Famous, Notorious, Infamous

Which is Easier: To Become Notorious or to Become Famous?

by Owen Fourie

A well-known person of unquestionable character is notorious or has gained notoriety.

Really? I have heard the words notorious and notoriety used in this way, and it disturbs me because it is wrong and it can have undesirable repercussions.

Instead of using the words famous or fame, some people say notorious and notoriety. While this can be done in jest, among friends, no humor was intended in the instances that I have in mind.

There is evidently some confusion regarding the adjectives notorious and famous and the nouns notoriety and fame. The purpose of this article is to bring some clarity to help you to use these words correctly.

Misusing them could have serious legal consequences, and a plea of ignorance is indefensible.

Notorious and notoriety

The Latin root for these words means well known. There is nothing in this root that allows you to judge whether the well-known person or thing is good or bad.

This was the original meaning of notorious as it was used in the middle of the sixteenth century. It wasn’t long before its neutral character gave way to a use that associated it with persons and things of unfavorable repute. [Merriam-Webster’s Dictionary of English Usage. Springfield, MA: Merriam-Webster, 1994. Print.]

Whoever or whatever is described as notorious is said to be famous or well-known in a bad way for some bad quality or action. You cannot apply notorious or notoriety to anyone or anything of good repute.

  • The police-detective had no doubt that the series of bank robberies was the work of the notorious mastermind who had evaded capture for many years.
  • The downtown area of this city is notorious for its danger to tourists who do not heed the warnings not to go there.


A synonym that can be used for notorious is the word infamous.

Infamous doesn’t mean without fame. Whoever is described as infamous is said to be famous in a particularly bad way. This is a person who is well known for shocking conduct, someone who has an egregious reputation.

  • The infamous sheriff was found guilty of masterminding the series of bank robberies.
  • The surgeon’s infamous misconduct received its just reward when the medical council revoked his license.

Famous and fame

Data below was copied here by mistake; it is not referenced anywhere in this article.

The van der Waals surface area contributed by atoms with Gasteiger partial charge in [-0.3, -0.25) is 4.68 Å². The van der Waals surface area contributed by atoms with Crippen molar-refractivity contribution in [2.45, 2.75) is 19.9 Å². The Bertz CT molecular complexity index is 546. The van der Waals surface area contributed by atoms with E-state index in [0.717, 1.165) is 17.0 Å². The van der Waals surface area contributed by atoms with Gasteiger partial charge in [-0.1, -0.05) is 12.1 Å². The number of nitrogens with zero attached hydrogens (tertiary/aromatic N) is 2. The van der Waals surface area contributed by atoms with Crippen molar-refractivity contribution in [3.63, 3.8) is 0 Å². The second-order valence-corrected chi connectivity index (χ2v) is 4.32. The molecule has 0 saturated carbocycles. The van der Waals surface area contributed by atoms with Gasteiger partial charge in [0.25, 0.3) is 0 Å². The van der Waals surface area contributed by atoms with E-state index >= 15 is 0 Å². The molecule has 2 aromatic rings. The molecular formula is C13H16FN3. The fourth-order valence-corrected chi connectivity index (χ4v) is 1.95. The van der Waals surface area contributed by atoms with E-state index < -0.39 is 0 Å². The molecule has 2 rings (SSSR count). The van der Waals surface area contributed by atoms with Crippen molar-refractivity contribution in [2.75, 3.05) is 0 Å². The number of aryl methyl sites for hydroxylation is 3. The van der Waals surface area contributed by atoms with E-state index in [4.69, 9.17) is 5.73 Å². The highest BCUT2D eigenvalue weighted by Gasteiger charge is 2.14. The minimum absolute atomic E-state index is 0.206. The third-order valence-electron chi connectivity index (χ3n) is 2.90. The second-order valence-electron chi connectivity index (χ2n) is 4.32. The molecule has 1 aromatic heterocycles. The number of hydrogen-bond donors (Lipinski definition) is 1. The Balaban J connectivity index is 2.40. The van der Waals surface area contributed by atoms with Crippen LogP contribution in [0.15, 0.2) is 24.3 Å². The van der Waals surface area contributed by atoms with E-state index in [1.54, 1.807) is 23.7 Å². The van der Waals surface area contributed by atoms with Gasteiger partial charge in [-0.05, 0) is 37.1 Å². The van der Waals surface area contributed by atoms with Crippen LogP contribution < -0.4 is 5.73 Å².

The word famous is commonly associated with what is well known for good things.

What is notorious can also be said to be famous, although you would understand this to mean famous in a bad way, as noted above.

American philosopher, educator, and author Mortimer Adler made this plain by his distinction between fame and honor:

Those totally lacking in virtue may achieve fame as readily as, perhaps even more easily than those who are virtuous. Fame belongs to the great, the outstanding, the exceptional, without regard to virtue or vice. Infamy is fame no less than good repute. The great scoundrel can be as famous as the great hero; there can be famous villains as well as famous saints… [Adler, Mortimer Jerome. Desires, Right & Wrong: The Ethics of Enough. New York: Macmillan, 1991. Print.]

In view of the confusion that has arisen with the application of notorious to people of virtue, it makes sense to adopt a rule that tells you to

  • use famous and fame for people and things of good report (but know that famous is not incorrectly applied to the bad);
  • use notorious and notoriety for people and things of bad report (and know that notorious should never be applied to the good).

Here are two sentences demonstrating the correct use of famous and fame.

  • Sir Winston Churchill’s first speech as Great Britain’s wartime premier included the famous line “I have nothing to offer but blood, toil, tears and sweat.”
  • Jackie Evancho, a talented American singer, has achieved fame at an early age.

Which is Easier: To Become Notorious or to Become Famous?

The answer to this question is not straightforward. You might think notoriety is easier to achieve than fame because you could become notorious by doing little, whereas becoming famous often involves hard work.

Actually, becoming notorious could also require hard work, especially if it means tricking the controlling system for a long time before you are discovered doing so.

Obviously, notoriety should not be your objective.

Some innocent people can become notorious, easily and mistakenly, because of prejudice, false accusation, and profiling by apparent keepers of the law whose judgments are not infallible.

Being famous could also be the outcome of inheritance, which is well used to your advantage and for the benefit of humanity.

As you will see, there is no cut-and-dried answer to this question, but this exercise has, at least, given you a better grasp of the correct usage of fame, famous, notoriety, and notorious.


Your comments, observations, and questions are welcome. Are you struggling with confused words or any other aspect of grammar and correct usage? Ask here for clarification.

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  1. […] and usage sites all over the internet are filled with cautionary warnings against it, such as this one: “You cannot apply notorious or notoriety to anyone or anything of good repute.” On […]

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